What is Shingles

Shingles is a viral infection that causes a painful rash to form on the side of the face or body. The rash typically forms as a single stripe on either the left or right side of the body or face.


Symptoms of shingles include:

  • Fever
  • Chills
  • Headache
  • Weakness
  • Fatigue
  • Pain or burning
  • Tingling
  • Itching
  • Blisters that ooze fluid, and crust over
  • Red or pink, blotchy rash (on the left or right side of the body or face)


Shingles is caused by varicella-zoster virus (VZV), the same virus that causes chickenpox. After you recover from chickenpox, the virus stays dormant (inactive) in the body, and can later reactivate causing shingles. Anyone that’s had chickenpox can develop shingles.

Is shingles contagious?

No. If you’re immune to chickenpox, you can’t get shingles from someone else. However, if you have never had chickenpox and haven’t received a vaccine, you can get chickenpox from someone with shingles.

Chicken pox are usually spread through contact with the open sores. So be sure to cover them up if you have shingles, just in case.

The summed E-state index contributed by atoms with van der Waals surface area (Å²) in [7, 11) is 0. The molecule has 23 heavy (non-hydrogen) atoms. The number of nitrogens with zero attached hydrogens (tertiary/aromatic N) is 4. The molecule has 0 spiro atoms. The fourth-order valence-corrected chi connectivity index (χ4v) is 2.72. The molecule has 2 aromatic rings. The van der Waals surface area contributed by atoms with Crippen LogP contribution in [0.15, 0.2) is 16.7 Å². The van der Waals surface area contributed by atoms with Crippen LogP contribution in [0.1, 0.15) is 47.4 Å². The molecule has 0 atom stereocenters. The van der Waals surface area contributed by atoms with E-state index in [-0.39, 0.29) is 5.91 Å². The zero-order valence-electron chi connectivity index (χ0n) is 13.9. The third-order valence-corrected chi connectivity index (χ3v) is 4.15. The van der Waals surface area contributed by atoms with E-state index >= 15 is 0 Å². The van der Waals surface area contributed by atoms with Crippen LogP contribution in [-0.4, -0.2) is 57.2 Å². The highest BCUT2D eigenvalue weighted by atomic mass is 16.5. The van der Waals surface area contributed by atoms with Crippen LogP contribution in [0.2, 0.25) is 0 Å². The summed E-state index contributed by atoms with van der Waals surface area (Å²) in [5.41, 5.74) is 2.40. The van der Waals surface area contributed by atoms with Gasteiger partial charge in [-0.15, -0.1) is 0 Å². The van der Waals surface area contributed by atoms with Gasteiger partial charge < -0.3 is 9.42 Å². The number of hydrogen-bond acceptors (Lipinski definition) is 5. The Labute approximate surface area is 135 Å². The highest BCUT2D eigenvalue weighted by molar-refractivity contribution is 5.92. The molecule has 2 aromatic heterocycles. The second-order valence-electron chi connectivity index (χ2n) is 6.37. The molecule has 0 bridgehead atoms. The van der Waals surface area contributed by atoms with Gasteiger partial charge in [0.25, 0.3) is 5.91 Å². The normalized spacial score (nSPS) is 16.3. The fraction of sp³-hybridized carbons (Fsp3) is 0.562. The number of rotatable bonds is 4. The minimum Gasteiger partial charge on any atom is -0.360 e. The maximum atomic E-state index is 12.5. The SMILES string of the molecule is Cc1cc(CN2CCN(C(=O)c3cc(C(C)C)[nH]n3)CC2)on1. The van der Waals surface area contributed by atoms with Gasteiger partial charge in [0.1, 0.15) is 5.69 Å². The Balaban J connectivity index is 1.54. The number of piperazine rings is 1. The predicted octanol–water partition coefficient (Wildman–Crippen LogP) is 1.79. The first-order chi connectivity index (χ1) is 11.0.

Can you get shingles more than once?

Most people that get shingles only experience it once in their life. However, it’s possible to have it more than once.

Risk Factors

Some risk factors put you at a higher chance of developing shingles, if you’ve had chickenpox in your lifetime.

Risk factors include:

  • Being older than 50
  • Certain diseases that weaken the immune system (HIV, cancer, etc.)
  • Cancer treatments like radiation or chemotherapy
  • Certain medications (like the ones taken after organ transplants)


Some complications can arise from shingles.

These complications include:

  • Vision loss (shingles around the eye, if untreated, can lead to eye infection)
  • Skin infections
  • Nerve damage and prolonged pain from shingles (postherpetic neuralgia)
  • Neurological problems (depending on area that’s affected)


In most cases, shingles will go away on its own in 3-5 weeks. However, there are some antiviral medications that can help treat shingles, and reduce the length and severity of the outbreak. To be most effective, the sooner the medication is taken, the better.

Certain medications, lotions, and bathing are also common, to help relieve the pain and itching associated with shingles.

When to See a Medical Doctor

If you think you have shingles, the sooner you speak to a doctor, the better. They can properly asses the severity, and prescribe medications and treatment options to help.

Furthermore, if you are older than 60 (chances of complications rise with age), the pain and rash is located around your eye, or the rash is large and painful, speak to a doctor as speak to a doctor as soon as you can.